Product marketing can be a tough role to define. How do you explain what you do at Salsify?
It’s probably a little egocentric, but I describe product marketing as being at the center of the relationship between product management and the rest of the world. That means we’re responsible for bringing the voice of the market to the product team to guide long term decisions, working with our customer success team to do the same from a customer point of view, and listening to sales calls to help identify critical gaps or opportunities we should prioritize. Conversely, we try to translate all of the product enhancements we roll out into a language that sales, customer success, and marketing can easily consume and use to grow the business.
How are you measured? What metrics do you focus on?
At Salsify, I oversee both product marketing and demand generation which makes measuring my own success pretty straightforward. I do think that being attached to a number really helps focus product marketing activities on the things that will grow the business so it’s something I think more companies should adopt. I can easily see how our messaging and product enhancements are directly impacting our sales and marketing metrics and what needs adjusting.
What’s the hardest part of your job as a product marketer today?
One of the biggest challenges with product marketing for me has always been that it’s largely a role of influence and not one of ownership. Being the first product marketer at a high growth company means that not only do you need to influence people based on market insight for the first time, you’re also challenging assumptions that have helped us grow from nothing into something which can be a very personal thing. Being closely aligned with a number can help focus that conversation on the tangible outputs of those bigger picture conversations.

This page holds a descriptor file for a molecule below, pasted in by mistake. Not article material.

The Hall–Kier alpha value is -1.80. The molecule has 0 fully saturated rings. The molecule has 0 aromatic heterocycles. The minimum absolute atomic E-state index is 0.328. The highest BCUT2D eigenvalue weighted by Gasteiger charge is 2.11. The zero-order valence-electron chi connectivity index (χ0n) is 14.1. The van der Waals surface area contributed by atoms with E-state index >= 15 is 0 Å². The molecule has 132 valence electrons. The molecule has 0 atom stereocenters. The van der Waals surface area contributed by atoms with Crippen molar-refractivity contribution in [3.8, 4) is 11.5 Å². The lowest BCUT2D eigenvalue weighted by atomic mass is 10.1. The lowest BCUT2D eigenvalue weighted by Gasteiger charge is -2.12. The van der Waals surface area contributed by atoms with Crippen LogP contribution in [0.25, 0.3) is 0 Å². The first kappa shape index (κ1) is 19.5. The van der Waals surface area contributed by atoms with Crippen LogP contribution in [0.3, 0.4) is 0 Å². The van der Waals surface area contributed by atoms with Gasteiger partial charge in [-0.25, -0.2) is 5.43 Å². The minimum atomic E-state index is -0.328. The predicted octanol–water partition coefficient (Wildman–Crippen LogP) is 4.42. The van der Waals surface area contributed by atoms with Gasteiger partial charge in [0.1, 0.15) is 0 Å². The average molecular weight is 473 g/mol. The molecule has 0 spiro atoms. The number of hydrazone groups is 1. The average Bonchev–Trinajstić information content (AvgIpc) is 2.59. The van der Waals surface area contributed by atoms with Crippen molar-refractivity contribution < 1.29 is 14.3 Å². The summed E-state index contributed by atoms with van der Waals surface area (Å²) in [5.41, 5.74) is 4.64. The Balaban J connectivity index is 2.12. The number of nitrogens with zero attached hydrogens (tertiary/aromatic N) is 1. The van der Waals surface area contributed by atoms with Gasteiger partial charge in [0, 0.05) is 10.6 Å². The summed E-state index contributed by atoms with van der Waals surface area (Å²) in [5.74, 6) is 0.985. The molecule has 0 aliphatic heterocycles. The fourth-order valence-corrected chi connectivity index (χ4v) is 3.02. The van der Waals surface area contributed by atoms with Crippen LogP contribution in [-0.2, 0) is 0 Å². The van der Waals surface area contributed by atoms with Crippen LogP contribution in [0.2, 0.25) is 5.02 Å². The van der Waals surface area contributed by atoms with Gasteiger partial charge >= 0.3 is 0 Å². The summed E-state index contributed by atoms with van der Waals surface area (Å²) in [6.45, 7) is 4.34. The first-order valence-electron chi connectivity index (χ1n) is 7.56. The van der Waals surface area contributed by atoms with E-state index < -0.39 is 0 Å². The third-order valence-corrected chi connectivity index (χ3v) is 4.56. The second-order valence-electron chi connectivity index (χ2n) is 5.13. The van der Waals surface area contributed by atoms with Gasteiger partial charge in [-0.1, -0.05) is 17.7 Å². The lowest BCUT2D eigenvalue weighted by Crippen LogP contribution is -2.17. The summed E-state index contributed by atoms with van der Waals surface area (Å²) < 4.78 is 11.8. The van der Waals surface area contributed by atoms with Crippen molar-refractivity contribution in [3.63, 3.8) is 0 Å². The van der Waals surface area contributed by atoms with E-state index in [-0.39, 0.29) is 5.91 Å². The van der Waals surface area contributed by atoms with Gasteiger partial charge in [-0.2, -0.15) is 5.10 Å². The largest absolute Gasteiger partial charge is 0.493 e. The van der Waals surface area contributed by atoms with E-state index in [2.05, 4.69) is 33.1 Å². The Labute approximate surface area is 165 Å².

How do you stay up to date on the latest in product marketing?
There’s not a single place I go to read about product marketing specifically – although I’m excited that Drifft can become that place. But I do read a lot about product and about marketing. Blogs from First Round Capital, Unbounce, HubSpot, TechCrunch, For Entrepenuers, and general articles from media post, marketing charts, and eMarketer get a lot of time in my life.
Do you have examples of companies that nail product marketing or product marketing that inspires you?
The one that jumps to mind right away is Apple. For years they have done an amazing job of selling product by really understanding and re-creating the experience that their users have with their products, but without ignoring the functional information that people want to make a buying decision.